6. Dealer Check: At the beginning of a turn an Allfielder needs 5 cards total (between what’s laid down and in their hand), so the Storyteller needs to deal them the number of cards to make that happen. An Allfielder may exhange any number of cards as well, and must be done at this time. The Storyteller deals up to once per turn.
  7. Action Begins: The Allfielder listens to the story. Two important things Allfielders can do during their turn is ask the Storyteller questions (exact answers are not guaranteed), and narrate what they want to say or do. This can include talking to or working with teammates. The Allfielder has whatever resources they discover in the story or in their Character and Mod cards (For example, a “Purdine” can light up a dark room, or “Quiet Command” lets you influence the behavior of animals). Allfielders may also draw upon help from their teammates. Teammates are the other players who are not currently a Storyteller or Allfielder during this turn. The Allfielder talks and asks questions and narrates actions they wish to attempt. Allfielders cannot determine any external activity or player outcomes in the game-only attempt things. The Storyteller determines outcomes (see Step 10).
  8. Surprise Cards: Teammates can throw 1 Surprise Card at any time into a round of play. Only 1 may be thrown per turn. Surprise Cards are not compared and decided on based on merit-whichever Teammate throws a Surprise Card first locks out the other Teammates for that round. Teammates may discuss among themselves but once a card is thrown it is final. The Surprise Card can be used to help or harm the active Allfielder, and must be incorporated into the story.
  9. Missing a Turn: If it’s an Allfielder’s turn and they do not have a Character card to play with, and after re-dealing up to five new cards, still doesn’t have an active Character card to play with, the Allfielder must forfeit their turn until the next time around and the play moves on. On their next turn they can attempt re-dealing again. However, it is legal for players to agree for a Teammate to swap a character card in from their hand so the Allfielder can play, even if the Allfielder has been re-dealt cards for that turn.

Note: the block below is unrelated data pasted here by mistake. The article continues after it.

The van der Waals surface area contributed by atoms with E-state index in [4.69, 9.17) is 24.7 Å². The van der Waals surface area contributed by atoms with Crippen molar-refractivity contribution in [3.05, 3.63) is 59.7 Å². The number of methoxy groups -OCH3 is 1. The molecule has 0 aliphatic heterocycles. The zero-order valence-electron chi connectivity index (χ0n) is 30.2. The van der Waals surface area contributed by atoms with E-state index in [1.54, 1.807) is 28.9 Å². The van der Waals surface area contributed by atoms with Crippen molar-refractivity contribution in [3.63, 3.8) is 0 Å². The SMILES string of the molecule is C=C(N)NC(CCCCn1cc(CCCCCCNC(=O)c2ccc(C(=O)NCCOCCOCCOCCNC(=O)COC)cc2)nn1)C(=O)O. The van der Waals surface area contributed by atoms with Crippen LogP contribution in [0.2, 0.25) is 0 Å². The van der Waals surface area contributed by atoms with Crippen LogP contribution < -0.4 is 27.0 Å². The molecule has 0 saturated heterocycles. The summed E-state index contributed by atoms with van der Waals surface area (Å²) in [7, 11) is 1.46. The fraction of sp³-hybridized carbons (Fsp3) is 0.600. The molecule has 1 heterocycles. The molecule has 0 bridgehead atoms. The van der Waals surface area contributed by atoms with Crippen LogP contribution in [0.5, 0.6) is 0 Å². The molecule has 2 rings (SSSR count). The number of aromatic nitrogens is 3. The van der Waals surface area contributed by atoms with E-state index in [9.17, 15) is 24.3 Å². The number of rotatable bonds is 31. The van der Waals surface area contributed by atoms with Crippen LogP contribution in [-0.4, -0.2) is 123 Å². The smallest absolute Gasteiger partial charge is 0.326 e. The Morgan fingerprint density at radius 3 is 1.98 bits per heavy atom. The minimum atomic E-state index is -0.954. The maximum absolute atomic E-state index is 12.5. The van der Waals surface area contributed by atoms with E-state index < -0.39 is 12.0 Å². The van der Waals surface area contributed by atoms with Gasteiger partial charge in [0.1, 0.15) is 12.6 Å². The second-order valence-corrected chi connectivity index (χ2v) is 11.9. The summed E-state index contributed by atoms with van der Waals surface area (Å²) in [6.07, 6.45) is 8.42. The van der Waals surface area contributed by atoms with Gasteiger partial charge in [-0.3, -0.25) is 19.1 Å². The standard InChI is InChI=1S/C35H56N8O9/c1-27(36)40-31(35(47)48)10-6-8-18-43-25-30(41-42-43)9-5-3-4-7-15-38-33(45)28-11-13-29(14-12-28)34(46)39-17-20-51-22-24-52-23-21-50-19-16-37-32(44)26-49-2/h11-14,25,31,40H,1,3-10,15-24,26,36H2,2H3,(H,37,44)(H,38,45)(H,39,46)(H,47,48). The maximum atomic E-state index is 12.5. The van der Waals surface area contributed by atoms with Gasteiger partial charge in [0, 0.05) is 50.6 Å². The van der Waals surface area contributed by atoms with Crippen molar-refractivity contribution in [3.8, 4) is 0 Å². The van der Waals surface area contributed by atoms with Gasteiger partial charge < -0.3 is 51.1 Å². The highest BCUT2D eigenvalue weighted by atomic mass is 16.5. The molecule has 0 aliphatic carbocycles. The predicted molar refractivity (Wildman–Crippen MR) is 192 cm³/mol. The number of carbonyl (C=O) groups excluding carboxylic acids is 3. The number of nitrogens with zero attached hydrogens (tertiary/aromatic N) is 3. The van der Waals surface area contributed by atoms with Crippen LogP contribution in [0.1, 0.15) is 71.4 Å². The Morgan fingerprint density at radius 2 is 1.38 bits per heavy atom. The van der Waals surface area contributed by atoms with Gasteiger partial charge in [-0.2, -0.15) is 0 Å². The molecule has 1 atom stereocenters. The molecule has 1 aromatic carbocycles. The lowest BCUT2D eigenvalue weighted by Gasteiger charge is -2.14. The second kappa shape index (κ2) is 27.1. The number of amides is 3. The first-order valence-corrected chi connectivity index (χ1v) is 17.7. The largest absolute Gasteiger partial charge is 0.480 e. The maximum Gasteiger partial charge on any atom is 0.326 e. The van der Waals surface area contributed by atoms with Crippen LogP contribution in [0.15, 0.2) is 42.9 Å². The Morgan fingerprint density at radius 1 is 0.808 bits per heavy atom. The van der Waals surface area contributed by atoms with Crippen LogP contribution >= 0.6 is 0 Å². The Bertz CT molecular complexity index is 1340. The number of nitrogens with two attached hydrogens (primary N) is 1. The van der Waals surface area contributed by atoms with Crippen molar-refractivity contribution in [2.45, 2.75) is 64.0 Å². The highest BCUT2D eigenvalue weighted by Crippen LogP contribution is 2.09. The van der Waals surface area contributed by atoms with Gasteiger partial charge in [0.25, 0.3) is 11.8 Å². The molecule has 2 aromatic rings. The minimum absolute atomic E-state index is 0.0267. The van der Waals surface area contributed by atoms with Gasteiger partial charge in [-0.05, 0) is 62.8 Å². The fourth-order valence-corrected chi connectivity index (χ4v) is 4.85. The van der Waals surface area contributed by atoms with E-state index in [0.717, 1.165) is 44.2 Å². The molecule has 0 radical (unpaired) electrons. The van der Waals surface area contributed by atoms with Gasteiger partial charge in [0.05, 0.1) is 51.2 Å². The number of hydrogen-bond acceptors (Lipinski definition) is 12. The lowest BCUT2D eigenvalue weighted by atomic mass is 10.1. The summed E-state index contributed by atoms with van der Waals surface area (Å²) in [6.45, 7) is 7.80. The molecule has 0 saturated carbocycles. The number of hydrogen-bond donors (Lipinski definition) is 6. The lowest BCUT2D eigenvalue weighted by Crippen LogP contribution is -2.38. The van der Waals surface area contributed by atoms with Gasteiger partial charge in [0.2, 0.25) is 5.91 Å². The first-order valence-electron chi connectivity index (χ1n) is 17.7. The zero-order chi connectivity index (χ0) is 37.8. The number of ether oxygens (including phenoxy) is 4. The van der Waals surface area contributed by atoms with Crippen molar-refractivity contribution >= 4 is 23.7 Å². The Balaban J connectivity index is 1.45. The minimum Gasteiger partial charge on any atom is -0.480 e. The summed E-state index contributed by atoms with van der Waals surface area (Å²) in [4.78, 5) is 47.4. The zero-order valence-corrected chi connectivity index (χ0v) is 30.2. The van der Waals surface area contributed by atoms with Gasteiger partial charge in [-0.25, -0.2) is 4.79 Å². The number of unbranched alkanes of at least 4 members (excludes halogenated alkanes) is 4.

10. Determining Outcomes-Simple actions: Some actions an Allfielder wants to take may be simple, and the Storyteller must decide the success or failure of the attempted actions, and narrate the details of those results. In these cases of minor storytelling choices, the Allfielder’s turn will continue. The Storyteller decides whether or not the attempt is a “Simple” one to judge.
  11. Determining Outcomes-Complex actions: Some actions may be a little more serious or complicated, and the Storyteller might require the Allfielder to roll the dice for an outcome. When the Allfielder rolls dice, the Storyteller narrates the details of the outcome based on the number that is rolled. At this point the Storyteller will announce the turn is over, and the next turn is ready to begin. (If the Allfielder rolls a 3, they get another chance, see table below)
  12. Rotating to the next Allfielder: When the turn is over, the Teammate to the left of the Allfielder becomes the the new active player Allfielder. The Allfielder whose turn just ended becomes the next Storyteller. The story continues, repeating steps 5 through 12 with players rotating through role of Storyteller, Allfielder, and Teammate. This continues from player to player for several rounds until the players agree to pause the story or the story reaches a conclusion and the game ends.
  13. Fair Play Considerations: The Storyteller for each turn also serves as final word and ruling judge in two types of situations: 1. player disputes and 2. after fair discussion, if a player is trying actions that are far beyond their ability and risk ruining the game (exaggerated abilities with no basis in story or card-defined resources). Having said that, judges are different for each turn, and imaginative problem solving is the heart of the game, as is fun. Players are encouraged to re-interpret the possibilities of what resources their cards describe, and use them in unconventional ways. Storytellers should not stop this. Also characters can cooperate in the game or decide to turn on each other. The judge needs to rule in terms of character resource, not whether or not a player is doing exactly what everyone else wants.